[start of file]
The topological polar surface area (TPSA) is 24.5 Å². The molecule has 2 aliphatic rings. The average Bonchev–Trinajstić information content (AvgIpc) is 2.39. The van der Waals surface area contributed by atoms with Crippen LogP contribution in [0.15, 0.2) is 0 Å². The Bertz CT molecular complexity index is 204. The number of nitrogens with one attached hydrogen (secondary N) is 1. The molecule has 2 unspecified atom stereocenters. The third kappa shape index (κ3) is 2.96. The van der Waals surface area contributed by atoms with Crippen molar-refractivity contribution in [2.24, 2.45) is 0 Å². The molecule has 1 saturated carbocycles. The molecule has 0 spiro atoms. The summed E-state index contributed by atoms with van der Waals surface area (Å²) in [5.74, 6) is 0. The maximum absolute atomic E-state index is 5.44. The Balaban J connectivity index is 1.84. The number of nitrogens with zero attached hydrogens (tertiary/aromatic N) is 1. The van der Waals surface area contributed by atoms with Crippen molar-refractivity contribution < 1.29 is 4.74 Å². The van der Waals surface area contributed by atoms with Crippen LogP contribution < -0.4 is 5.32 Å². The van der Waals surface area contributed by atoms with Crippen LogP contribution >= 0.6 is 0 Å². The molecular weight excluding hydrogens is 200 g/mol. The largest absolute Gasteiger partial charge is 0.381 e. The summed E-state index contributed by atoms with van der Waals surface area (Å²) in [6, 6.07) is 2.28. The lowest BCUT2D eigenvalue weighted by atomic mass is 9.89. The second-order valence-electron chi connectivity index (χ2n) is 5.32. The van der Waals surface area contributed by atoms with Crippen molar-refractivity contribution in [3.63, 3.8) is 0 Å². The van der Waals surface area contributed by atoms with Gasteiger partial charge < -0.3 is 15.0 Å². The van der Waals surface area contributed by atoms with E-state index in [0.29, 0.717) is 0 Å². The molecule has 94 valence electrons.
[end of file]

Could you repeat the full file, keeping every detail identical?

The topological polar surface area (TPSA) is 24.5 Å². The molecule has 2 aliphatic rings. The average Bonchev–Trinajstić information content (AvgIpc) is 2.39. The van der Waals surface area contributed by atoms with Crippen LogP contribution in [0.15, 0.2) is 0 Å². The Bertz CT molecular complexity index is 204. The number of nitrogens with one attached hydrogen (secondary N) is 1. The molecule has 2 unspecified atom stereocenters. The third kappa shape index (κ3) is 2.96. The van der Waals surface area contributed by atoms with Crippen molar-refractivity contribution in [2.24, 2.45) is 0 Å². The molecule has 1 saturated carbocycles. The molecule has 0 spiro atoms. The summed E-state index contributed by atoms with van der Waals surface area (Å²) in [5.74, 6) is 0. The maximum absolute atomic E-state index is 5.44. The Balaban J connectivity index is 1.84. The number of nitrogens with zero attached hydrogens (tertiary/aromatic N) is 1. The van der Waals surface area contributed by atoms with Crippen molar-refractivity contribution < 1.29 is 4.74 Å². The van der Waals surface area contributed by atoms with Crippen LogP contribution < -0.4 is 5.32 Å². The van der Waals surface area contributed by atoms with Crippen LogP contribution >= 0.6 is 0 Å². The molecular weight excluding hydrogens is 200 g/mol. The largest absolute Gasteiger partial charge is 0.381 e. The summed E-state index contributed by atoms with van der Waals surface area (Å²) in [6, 6.07) is 2.28. The lowest BCUT2D eigenvalue weighted by atomic mass is 9.89. The second-order valence-electron chi connectivity index (χ2n) is 5.32. The van der Waals surface area contributed by atoms with Crippen molar-refractivity contribution in [3.63, 3.8) is 0 Å². The van der Waals surface area contributed by atoms with Gasteiger partial charge < -0.3 is 15.0 Å². The van der Waals surface area contributed by atoms with E-state index in [0.29, 0.717) is 0 Å². The molecule has 94 valence electrons.